Burns Monument, Kilmarnock

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Burn's Monument.

The Burns Monument in Kay Park, Kilmarnock, Scotland, commemorates the poet Robert Burns (1759-1796). It is located at an elevated position within Kay Park, to the east of Kilmarnock Town Centre. The monument was opened in 1879, and is a category B listed building.[1] In 2004 a fire destroyed part of the monument. The building was restored and extended as a genealogy centre, reopening as the Burns Monument Centre in 2009.

History[edit]

Kilmarnock has many links with Burns; the first edition of his work was printed here in 1786, by John Wilson, a local printer. Of this first edition only 612 copies were printed, and copies of this rare book are now known as Kilmarnock Editions.

On Burns Night 1877, a movement to erect a memorial in Kilmarnock was begun. Subscriptions came in so quickly that the organisers decided to investigate the possibility of a memorial building as well as a marble statue.[2] In October, a design by local architect Robert S Ingram was accepted by the committee, and he began the preparation of drawings. In December, a design competition for the statue attracted 21 entries, and William Grant Stevenson of Edinburgh was judged the winner.[2] The foundation stone was laid on 14 September 1878, by R. W. Cochran-Patrick of Woodside, Depute Provincial Grand Master for Ayrshire.[1]

In August 1879, the 40 acres (16 ha) Kay Park was opened, with the completed Burns Monument as its focus. The statue was officially unveiled by Colonel Charles Alexander of Ballochmyle MP on 9 August.[1] The monument cost around £1,500, with another £800 spent on the statue.[1]

The design of the monument has been described as "an eclectic fusion of Scots Baronial, neo-Gothic and Italianate, with a dash of Baroque and a hint of Romanesque."[citation needed] The original building comprised a two-storey T-plan museum, topped by an 80 feet (24 m) high octagonal tower and spire, with the life-size white marble statue of Burns by Stevenson in a porch at the front. The tower offered wide views across Kilmarnock. Ingram, a prolific local architect, considered the monument to be his finest work.[1]

Fire and redevelopment[edit]

The monument was badly damaged by fire in November 2004. The two storey museum section, at the rear, and the semi-octagonal two-storey tower collapsed, leaving only the front stairs, porch, part of the ground floor outer walls and two of the main internal walls.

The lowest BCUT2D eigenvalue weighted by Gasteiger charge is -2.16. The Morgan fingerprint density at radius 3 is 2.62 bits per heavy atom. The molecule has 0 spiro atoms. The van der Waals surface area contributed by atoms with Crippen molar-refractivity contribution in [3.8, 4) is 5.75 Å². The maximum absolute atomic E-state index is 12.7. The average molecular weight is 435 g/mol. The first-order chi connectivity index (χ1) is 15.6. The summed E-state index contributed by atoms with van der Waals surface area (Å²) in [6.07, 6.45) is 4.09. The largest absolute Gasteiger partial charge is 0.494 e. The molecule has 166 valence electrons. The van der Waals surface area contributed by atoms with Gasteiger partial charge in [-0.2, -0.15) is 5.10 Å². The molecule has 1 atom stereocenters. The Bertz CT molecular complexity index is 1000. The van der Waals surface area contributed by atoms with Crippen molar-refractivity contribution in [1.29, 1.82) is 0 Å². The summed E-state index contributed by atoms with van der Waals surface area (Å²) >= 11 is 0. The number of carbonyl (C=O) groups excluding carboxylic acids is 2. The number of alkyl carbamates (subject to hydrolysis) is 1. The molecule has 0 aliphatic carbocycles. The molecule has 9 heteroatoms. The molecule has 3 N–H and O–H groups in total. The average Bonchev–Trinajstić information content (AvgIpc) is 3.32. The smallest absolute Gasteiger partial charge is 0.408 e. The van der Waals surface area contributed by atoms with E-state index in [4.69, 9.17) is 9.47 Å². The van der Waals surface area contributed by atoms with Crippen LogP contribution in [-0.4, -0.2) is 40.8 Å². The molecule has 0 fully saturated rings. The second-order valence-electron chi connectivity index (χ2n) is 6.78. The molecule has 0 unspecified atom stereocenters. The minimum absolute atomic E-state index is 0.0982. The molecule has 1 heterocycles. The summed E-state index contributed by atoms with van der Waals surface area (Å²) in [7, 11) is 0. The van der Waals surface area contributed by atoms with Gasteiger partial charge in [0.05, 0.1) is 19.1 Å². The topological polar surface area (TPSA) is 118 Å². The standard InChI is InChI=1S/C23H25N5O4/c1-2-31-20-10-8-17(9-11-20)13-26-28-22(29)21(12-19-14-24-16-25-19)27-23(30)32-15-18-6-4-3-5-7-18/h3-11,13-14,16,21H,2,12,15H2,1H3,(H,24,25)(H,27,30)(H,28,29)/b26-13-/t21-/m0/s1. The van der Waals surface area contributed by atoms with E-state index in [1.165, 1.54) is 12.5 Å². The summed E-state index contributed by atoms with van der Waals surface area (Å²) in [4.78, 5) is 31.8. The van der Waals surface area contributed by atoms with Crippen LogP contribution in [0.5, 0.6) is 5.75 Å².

Planning permission was granted in September 2006 for the partial re-instatement of the Burns Monument, with an extension to provide a marriage suite, registration service and archive service.[3] The extension, designed by East Ayrshire Council architects,[4] envelopes the remaining staircase and portico, which houses the statue of Robert Burns, and provides a courtyard setting with the statue of Burns and the remaining section of the original monument as a focal point to the northern elevation of the courtyard. The £5m Burns Monument Centre was opened in May 2009 by First Minister Alex Salmond, as Scotland's first purpose-built genealogy centre.[5]

In July 2010, it was announced that the rebuilt Centre was one of six buildings nominated for the annual Carbuncle Cup, given to the "ugliest building in the UK completed in the last 12 months."[6] The Carbuncle Cup is given by Building Design magazine, based on nominations from the public. The nominator of the Burns Monument Centre described it as a "forced, clumpy monstrosity with pointlessly random rooves".[6]

See also[edit]

References[edit]

  1. ^ a b c d e "Burns Monument and former museum: Listed Building Report". Historic Scotland. Retrieved 2010-07-27. 
  2. ^ a b Adamson, Archibald R (1875). "The Kilmarnock Burns Monument and Kay Park". Ramble Round Kilmarnock. T. Stevenson. 
  3. ^ "Restoration for Burns Monument". BBC News. 29 September 2006. Retrieved 2008-05-12. 
  4. ^ McGinty, Stephen (24 July 2010). "Wee sleekit cow'rin tim'rous carbuncle". The Scotsman. Retrieved 2010-07-27. 
  5. ^ "Burns Monument Centre". Scottish Government. 16 May 2009. Retrieved 2010-07-27. 
  6. ^ a b Watson, Anna (22 July 2010). "Six in race for Carbuncle Cup". Building Design. Retrieved 2010-07-27. 

External links[edit]

Coordinates: 55°36′46″N 4°29′23″W / 55.61278°N 4.48972°W / 55.61278; -4.48972